Monday, January 27, 2014

Debunk the Debunkers and listen for yourself

Last week, my dad sent me a link to an article about Michael Pollan and the Paleo diet.  He knows that I'm a big fan of BOTH, so it made sense that he'd forward this to me, and I was eager to read it.

You can read the original article here: Michael Pollan Explains What's Wrong With The Paleo Diet"- The celebrated food author dishes on how to eat well: less meat, more microbes, and cook it for yourself.".  Based on the title, you'd logically assume that this interview was just that: The Great Michael Pollan going through reasons why the "paleo diet" is wrong.  If you read the full article, you may still think that. But, if you listen to the actual interview... you see this title is completely misleading.

Click here to read original article on
(And yes, that's what all we modern paleo lifestylers look like.
So flattering.)

First, I read the article (by Cynthia Graber), and immediately sent my reactions back to my dad.  To be clear, my gripes below are with the article's framing and titling, not with Pollan's arguments.

My initial email response:

Thanks, but disappointing. Once again, another article that says it busts the paleo diet, but clearly doesn't understand it and actually does little more than agree with it.  All he's doing here is promoting his book.  
1. Modern paleo is NOT just about replicating cavemen, which is all the media keeps saying about it.  They clearly don't do their research.  
2. Ancient bread is nothing like modern bread, which is why paleo people don't eat it. Many paleo/primal leaders (see Mark's take, for one) do concede that ancient grains, if properly prepared, may be digestible and/or beneficial.
3. Paleo loves microbes!  Fermented foods are highly regarded, discussed, and eaten in the paleosphere. Remember when I made my own sauerkraut? (Edit: Also see Chris Kresser's "Become a Fermentation Ninja" post!)
4. Paleo people are not raw dieters? I don't even understand what that's doing there in an article claiming to be about paleo. It's a promotion ofCooked 
5. ... Again promoting the book. 
I just woke up so didn't listen to the podcast yet but from the article alone, I'm angry that the author titled it "Michael Pollan an busts paleo myths" instead of what it really was--"Michael Pollan busts two misguided assumptions about paleo, and makes three other points regarding how to eat well."  Authors use the word "paleo" in headlines because they know it will draw attention.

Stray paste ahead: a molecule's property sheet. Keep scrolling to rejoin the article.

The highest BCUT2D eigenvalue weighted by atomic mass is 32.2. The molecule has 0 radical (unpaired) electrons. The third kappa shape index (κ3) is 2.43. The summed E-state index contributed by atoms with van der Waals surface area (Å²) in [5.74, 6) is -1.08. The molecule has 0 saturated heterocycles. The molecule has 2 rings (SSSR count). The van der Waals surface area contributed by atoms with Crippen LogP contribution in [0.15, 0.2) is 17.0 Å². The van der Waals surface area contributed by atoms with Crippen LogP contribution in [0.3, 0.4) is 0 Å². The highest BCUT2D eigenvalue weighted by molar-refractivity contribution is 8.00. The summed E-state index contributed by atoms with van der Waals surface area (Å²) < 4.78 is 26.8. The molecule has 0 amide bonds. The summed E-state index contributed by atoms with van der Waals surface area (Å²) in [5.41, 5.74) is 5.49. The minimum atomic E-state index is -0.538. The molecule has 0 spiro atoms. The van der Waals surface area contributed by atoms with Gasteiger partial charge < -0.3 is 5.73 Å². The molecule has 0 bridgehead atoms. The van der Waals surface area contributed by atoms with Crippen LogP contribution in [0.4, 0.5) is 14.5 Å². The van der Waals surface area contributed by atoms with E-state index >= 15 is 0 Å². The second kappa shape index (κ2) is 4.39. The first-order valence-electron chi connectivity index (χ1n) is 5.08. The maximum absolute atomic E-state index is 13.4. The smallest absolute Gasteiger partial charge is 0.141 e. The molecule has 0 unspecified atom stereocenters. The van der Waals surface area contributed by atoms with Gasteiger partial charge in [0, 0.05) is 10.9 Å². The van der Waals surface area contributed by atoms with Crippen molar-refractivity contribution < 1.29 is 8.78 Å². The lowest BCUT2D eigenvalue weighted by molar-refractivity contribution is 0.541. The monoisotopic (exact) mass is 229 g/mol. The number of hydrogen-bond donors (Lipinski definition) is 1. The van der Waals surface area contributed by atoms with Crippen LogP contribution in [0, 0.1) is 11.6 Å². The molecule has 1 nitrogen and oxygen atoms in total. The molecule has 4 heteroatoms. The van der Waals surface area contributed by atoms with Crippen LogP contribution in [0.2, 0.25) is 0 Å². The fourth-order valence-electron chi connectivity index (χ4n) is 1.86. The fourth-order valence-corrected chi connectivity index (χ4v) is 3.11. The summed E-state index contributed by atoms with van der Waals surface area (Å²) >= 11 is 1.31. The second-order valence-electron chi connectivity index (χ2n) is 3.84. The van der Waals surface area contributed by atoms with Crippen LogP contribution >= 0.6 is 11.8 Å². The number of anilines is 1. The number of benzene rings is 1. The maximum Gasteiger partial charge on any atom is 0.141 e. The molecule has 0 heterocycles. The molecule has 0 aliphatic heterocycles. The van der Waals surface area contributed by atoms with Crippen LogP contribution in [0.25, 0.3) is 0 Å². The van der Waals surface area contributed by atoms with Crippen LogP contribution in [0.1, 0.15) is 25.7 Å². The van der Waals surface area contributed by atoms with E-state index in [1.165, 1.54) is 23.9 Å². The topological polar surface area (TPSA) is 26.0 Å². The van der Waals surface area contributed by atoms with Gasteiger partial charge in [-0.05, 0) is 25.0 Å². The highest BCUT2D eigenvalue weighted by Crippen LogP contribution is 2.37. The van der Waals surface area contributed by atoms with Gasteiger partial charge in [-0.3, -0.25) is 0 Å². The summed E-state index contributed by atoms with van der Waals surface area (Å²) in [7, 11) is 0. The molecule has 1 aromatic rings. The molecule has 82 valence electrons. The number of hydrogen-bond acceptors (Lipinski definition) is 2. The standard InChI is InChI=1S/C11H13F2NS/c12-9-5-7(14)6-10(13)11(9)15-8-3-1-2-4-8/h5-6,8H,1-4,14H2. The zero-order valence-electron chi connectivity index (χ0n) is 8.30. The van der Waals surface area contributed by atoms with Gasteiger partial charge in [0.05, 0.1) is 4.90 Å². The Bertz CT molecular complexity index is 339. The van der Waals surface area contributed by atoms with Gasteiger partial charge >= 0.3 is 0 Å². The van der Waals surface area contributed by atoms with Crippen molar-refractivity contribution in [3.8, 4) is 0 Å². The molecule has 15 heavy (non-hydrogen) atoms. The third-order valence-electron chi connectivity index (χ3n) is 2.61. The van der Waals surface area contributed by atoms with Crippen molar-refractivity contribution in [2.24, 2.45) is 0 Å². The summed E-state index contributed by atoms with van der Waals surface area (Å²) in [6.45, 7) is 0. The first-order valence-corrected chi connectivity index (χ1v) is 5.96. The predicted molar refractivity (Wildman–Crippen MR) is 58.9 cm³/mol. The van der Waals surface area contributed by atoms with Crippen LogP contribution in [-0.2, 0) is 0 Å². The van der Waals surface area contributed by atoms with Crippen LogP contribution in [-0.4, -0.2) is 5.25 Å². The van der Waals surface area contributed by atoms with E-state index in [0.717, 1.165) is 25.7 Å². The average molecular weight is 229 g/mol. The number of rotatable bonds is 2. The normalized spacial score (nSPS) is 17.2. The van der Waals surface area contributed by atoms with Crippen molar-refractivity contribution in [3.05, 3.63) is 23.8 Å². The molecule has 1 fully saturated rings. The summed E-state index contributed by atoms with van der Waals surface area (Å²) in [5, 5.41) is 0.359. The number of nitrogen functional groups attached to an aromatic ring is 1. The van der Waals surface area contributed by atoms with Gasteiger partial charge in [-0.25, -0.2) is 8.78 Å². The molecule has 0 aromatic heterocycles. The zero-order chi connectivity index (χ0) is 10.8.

Since listening to the full podcast episode, I stand by my initial assessment above; the author's interview with Michael Pollan was entirely about his book and research--NOT targeted at debunking the paleo lifestyle.  (As proof, he only even uses the word "paleo" ONCE in the span of 45 minutes! ARGH!!)

The interview with Pollan doesn't actually begin until minute 13:30, and continues through minute 54. I'll run through it now, quoting some of the relevant parts heavily because I want to make it clear that he's not shunning paleo as much as the article title makes it sound (in fact, it may be the opposite!).

Below, I compare Pollan's actual words to the diet he's supposedly debunking:

Pollan begins by discussing his general research into the human food cycle, the "elements" / compounds involved in cooking (as explained in his latest book, Cooked: A Natural History of Transformation--which I bought for myself last summer, by the way!), and flavor combinations. and the benefits of cooking (the "first" element)--both flavor and health.

The first diet he cites evidence against is not paleo, as the article title would have you believe, but instead is a raw food diet! On raw food, Pollan says...
  • "Cooked food tastes better" --  putting heat to food "transforms the flavors"
  • "[Cooking] makes the diet more varied!"  Cooking the same thing in different ways draws out different experiences.
  • On health: "Our ability to digest food and the safety of that food" are improved with cooking. "The discovery of cooking was a major event in our evolution as a species," he says.  "We probably couldn't survive on a raw food diet, much as some people try to do. But you'll notice that the people who try to eat a raw food diet, they're very blender-dependent, because you simply don't have time in the day to chew all the food you need to chew to survive, to get that much nutrition. And the reason is when you cook food, you get more nutrition out of it."
  • He explains how heat begins the breakdown of long-chain carbohydrates and proteins, and how that "externalizes some of the work of digestion", so when you cook food, "your body doesn't have to work so hard" to break things down. 
  • Cooking "gives you the ability to eat foods that are poisonous raw!"

So you see, he criticizes a raw diet first, but that's not addressed in the title or tagline.

He then moves on to talk about fermentation, one of the central processes of cooking.  This is addressed in the article, and, as I mention above, this is perfectly in line with the paleo diet, which--as proven by the number of cookbooks out there (including Fermented: A Four Season Approach to Paleo Probiotic Foods)--is a big cooking-centered lifestyle.

Next up, they discuss eating cooked meat.  Graber asks, how does this fit with his recommendation to eat a mostly plant-based diet?

Here is the full quote of his response about plant-based vs. meat-based diets:
"We don't know how much meat early man ate; we know he ate meat, and that meat was an important part of the diet, but it may well be that it was kind of a spasmodic thing, where you ate meat when you could get it, and it was hard to get, and at various times became even harder to get.  So I think people gorged on meat when they could, and then ate a lot of other things to tide them over.  Um, and that's still true, with hunter gatherers, today, they tend to kind of gorge, partly 'cause they don't have good methods of preservation, so if you get meat, you'd better eat it in a couple days. 
"But I don't think we understand that well the proportions in the ancient diet. and most people who tell you with great confidence that this is what our ancestors ate, I think they're kind of blowing smoke. There are a lot of really open questions." -- Michael Pollan